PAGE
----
Bags, ready to go

Beautiful West Texas viewed from above

My orchid in Paris 2010

Au Jardin des Plantes, Paris 2010

Barton Springs 2009

Hawk in the Library of Congress. Photo credit to come.

Reports of a sort

Snow in Austin and Memories of Houston

February 4, 2011

Because of our uncharacteristic winter weather, my readings in Dallas and Houston were cancelled. I'm rescheduling in both cities--March 3 for Houston.

When I first moved to Texas, I settled in Houston, where I'd been on business trips. I figured I'd spend the winter there and then go home to upstate New York. That was in October 1978 and I'm still in Texas.
In those years, I worked as an editor for Dominique de Menil on various projects, and I'd met some people who became good friends. One, Karl Kilian, I knew from New York. Karl was born in Lake Charles, I believe, and grew up in Houston. He's the smartest and funniest man you could hope to meet. I'd known him when I lived in New York on 89th between Broadway and Amsterdam, and he worked across Broadway at the New Yorker bookstore. By the time I got to Houston, Karl had opened the Brazos Bookstore and established it as a cultural center in the city. We lived in the same neighborhood--Deauville, an enclave in Montrose--the blocks of modest little houses owned by Dominique de Menil. The neighborhood gained visual coherence from the uniform brownish gray color all the buildings were painted. Across from Karl's house was the Rothko Chapel. Across from the brick fourplex where I lived is now the beautiful Menil Museum, designed by Renzo Piano. Then it was a clear green field from which houses had been cleared.
Once I moved to Houston, I no longer worked for Mme. de Menil but had a job as a senior editor at Houston City Magazine, which was the first office job I'd had that was any kind of fun. Down the street from the magazine was the Blue Bird Circle Thrift Shop, which figured in my novel about Houston, The Shadow Line.
Writing that book gave me the chance to snoop around the city and to learn about it. I had many guides--Karl Kilian, Stephen Fox--and was astonished by the generosity of so many people eager to help me understand their city.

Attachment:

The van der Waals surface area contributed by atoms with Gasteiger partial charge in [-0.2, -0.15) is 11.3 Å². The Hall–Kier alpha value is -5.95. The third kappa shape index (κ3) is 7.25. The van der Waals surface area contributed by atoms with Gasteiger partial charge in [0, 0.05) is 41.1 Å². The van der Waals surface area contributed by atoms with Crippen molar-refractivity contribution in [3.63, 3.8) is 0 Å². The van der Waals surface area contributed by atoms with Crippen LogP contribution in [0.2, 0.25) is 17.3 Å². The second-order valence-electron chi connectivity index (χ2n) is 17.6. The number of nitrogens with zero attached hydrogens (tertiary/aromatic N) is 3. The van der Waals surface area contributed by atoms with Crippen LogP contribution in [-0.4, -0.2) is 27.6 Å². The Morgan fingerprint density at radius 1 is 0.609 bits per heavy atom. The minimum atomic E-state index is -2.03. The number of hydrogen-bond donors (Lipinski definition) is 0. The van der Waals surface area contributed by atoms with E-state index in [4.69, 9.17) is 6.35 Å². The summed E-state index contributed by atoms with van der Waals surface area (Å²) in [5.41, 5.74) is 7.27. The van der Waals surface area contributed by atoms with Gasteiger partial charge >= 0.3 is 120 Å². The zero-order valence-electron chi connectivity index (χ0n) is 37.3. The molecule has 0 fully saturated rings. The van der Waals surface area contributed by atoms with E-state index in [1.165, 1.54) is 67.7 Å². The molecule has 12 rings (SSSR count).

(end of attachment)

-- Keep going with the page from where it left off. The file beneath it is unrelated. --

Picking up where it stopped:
The Mother Who Stayed

Story Collections
Winedale Books, 2001.
"Furman’s portraits of her characters are rich in telling details, showing them utterly and convincingly rooted in their worlds. Her luxuriant histories of grief are sure and exact, drawing the reader in and rarely loosening their grip." The New York Times Book Review
Viking Press, 1983
"The stories in Watch Time Fly are deceptively simple; they illustrate the way in which masterful skill can disguise itself as an innocent lack of literary self-consciousness." –Wendy Lesser, The New York Times Book Review
Summit Books, 1986;
reissued by Winedale Books in 2000
"Tuxedo Park is the best entertainment imaginable, rich in plot and event, pulling the reader from page to page as powerfully as the most suspenseful thriller. But it's also good literature. It's finely crafted, each character lovingly, carefully wrought, each scene meticulously colored and every detail palpable.... This is a book that first catches your eye and then grabs your heart. It hangs on and won't let go." — Anne Tyler, USA Today
Viking Press, 1982
Winedale Books, 1996.
"Ordinary Paradise shows how a devastating loss, acknowledged or not, can seep through the family psyche." —The New York Times Book Review
Edited Collections
“Widely regarded as the nation’s most prestigious awards for short fiction.” —The Atlantic Monthly

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